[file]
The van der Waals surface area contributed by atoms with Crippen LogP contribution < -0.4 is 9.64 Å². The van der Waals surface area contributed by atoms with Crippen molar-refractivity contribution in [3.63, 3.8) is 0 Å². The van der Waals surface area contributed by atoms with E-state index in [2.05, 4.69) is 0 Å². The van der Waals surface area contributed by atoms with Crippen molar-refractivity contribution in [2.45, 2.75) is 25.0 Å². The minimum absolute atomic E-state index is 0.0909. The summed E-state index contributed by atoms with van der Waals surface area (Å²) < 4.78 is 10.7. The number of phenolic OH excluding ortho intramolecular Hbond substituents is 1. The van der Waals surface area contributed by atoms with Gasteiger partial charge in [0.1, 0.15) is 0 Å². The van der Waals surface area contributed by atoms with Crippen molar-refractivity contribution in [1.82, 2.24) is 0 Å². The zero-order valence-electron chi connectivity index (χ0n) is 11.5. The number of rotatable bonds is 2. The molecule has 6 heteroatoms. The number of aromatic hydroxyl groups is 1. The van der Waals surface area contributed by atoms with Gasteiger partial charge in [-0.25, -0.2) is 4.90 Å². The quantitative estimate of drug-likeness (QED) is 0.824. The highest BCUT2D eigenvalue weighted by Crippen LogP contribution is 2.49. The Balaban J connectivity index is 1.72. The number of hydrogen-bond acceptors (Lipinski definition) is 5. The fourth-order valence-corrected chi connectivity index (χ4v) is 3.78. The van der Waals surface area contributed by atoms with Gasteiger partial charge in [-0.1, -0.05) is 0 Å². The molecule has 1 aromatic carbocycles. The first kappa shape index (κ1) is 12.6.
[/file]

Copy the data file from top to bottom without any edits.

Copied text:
The van der Waals surface area contributed by atoms with Crippen LogP contribution < -0.4 is 9.64 Å². The van der Waals surface area contributed by atoms with Crippen molar-refractivity contribution in [3.63, 3.8) is 0 Å². The van der Waals surface area contributed by atoms with E-state index in [2.05, 4.69) is 0 Å². The van der Waals surface area contributed by atoms with Crippen molar-refractivity contribution in [2.45, 2.75) is 25.0 Å². The minimum absolute atomic E-state index is 0.0909. The summed E-state index contributed by atoms with van der Waals surface area (Å²) < 4.78 is 10.7. The number of phenolic OH excluding ortho intramolecular Hbond substituents is 1. The van der Waals surface area contributed by atoms with Gasteiger partial charge in [0.1, 0.15) is 0 Å². The van der Waals surface area contributed by atoms with Crippen molar-refractivity contribution in [1.82, 2.24) is 0 Å². The zero-order valence-electron chi connectivity index (χ0n) is 11.5. The number of rotatable bonds is 2. The molecule has 6 heteroatoms. The number of aromatic hydroxyl groups is 1. The van der Waals surface area contributed by atoms with Gasteiger partial charge in [-0.25, -0.2) is 4.90 Å². The quantitative estimate of drug-likeness (QED) is 0.824. The highest BCUT2D eigenvalue weighted by Crippen LogP contribution is 2.49. The Balaban J connectivity index is 1.72. The number of hydrogen-bond acceptors (Lipinski definition) is 5. The fourth-order valence-corrected chi connectivity index (χ4v) is 3.78. The van der Waals surface area contributed by atoms with Gasteiger partial charge in [-0.1, -0.05) is 0 Å². The molecule has 1 aromatic carbocycles. The first kappa shape index (κ1) is 12.6.